Data Acquisition: Troubleshooting Incorrect Encoder Readings

Updated May 3, 2018

Reported In

Hardware

  • Encoder
  • Quadrature Encoder

Driver

  • NI-DAQmx

Issue Details

I have a DAQ system that generates incorrect readings from my encoders. Are there troubleshooting tips for incorrect readings?

Solution

  • Confirm that the pin connections to the counters are correct.
    • Verify the pinouts for your device in Measurement & Automation Explorer (MAX) by right clicking the device and selecting Device Pinouts, or by looking in the NI-DAQmx Help file under Connecting Counter Signals.
    • If you're using a differential encoder, refer to the following article under the section "Differential Quadrature Encoder": Using Quadrature Encoders With NI DAQ Cards
  • Check ground connections, DGND to Device Ground.
  • Try different counter and ground connections, or try swapping out your counter for a different one.
  • Check your that your Z-Index is disabled while you are troubleshooting.
  • Ensure your device can accept the encoder signal type.
  • Check or switch the phase A and B connections to see if they are wired correctly.
  • Check to see if there is excessive noise on your signal, and enable a digital filter on the encoder inputs if your device supports it.
  • Check your encoder's mode (X1, X2, X4) and see if it corresponds to the data you expect.

Additional Information

Noise
For general considerations regarding noise, see the White Paper: Field Wiring and Noise Considerations for Analog Signals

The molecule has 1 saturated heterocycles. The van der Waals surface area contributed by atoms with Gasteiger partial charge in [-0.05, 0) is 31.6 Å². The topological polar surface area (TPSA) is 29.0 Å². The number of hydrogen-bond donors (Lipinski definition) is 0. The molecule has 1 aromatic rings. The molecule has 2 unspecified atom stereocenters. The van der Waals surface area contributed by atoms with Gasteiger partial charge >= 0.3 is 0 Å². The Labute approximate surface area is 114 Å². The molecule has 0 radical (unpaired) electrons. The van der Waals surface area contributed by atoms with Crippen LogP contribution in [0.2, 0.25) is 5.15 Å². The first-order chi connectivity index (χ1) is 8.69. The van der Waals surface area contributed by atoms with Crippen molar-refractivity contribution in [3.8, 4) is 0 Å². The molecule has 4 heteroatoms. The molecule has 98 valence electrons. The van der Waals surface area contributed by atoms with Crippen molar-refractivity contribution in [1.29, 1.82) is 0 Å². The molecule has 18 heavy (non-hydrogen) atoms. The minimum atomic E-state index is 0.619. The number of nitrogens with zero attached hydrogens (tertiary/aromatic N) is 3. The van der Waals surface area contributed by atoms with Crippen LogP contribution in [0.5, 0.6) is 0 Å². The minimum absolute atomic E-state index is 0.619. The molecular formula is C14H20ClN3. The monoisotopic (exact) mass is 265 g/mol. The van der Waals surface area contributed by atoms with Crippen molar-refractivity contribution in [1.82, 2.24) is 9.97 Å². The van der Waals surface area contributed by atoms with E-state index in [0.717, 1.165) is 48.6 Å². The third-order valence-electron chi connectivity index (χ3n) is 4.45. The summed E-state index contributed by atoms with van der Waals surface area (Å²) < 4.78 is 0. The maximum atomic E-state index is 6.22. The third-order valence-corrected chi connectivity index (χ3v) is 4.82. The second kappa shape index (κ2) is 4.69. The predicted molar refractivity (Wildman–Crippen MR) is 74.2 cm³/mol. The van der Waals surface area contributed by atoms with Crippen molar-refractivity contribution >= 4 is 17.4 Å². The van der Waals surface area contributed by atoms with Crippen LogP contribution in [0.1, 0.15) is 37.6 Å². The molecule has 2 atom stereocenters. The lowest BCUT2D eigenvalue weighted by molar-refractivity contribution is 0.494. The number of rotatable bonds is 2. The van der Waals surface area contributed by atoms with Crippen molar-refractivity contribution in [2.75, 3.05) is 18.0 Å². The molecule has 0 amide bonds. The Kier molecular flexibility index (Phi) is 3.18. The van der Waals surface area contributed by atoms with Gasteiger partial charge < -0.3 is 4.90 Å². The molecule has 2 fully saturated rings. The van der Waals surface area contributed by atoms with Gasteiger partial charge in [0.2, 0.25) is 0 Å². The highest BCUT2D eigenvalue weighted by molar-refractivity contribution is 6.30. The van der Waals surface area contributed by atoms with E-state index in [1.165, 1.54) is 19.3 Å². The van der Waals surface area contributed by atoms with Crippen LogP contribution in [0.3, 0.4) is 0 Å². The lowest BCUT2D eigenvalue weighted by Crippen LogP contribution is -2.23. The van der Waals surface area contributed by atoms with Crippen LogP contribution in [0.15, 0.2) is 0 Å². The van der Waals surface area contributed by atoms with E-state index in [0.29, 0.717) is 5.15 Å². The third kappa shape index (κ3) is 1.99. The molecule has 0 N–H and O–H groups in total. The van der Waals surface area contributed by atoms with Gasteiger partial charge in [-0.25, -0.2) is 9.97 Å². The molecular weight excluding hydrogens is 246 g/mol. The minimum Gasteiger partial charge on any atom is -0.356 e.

Grounding your Device
RGND stands for Reserved Ground. These are additional ground pins that can be used for noise reduction in some cables. If you think you might have noise on your encoder signal lines, you can use an Analog Input NI-DAQmx task to see if any noise or glitches are present that could cause erroneous results. 

X1, X2, X4 Encoding
Counters on M Series, C Series, and NI-TIO devices support three types of decoding for quadrature encoders: X1, X2, and X4. With X1 decoding, and signal A leading signal B, the counter increments on the rising edge of signal A. When signal B leads signal A, the counter decrements on the falling edge of signal A. With X2 decoding, the same behavior holds as with X1 except the counter increments and decrements on both rising and falling edges of signal A. Similarly, with X4 decoding, the counter increments and decrements on both rising and falling edges of both signal A and signal B. X4 decoding is more sensitive to position but is also more likely to provide an incorrect measurement if there is vibration in the encoder. 

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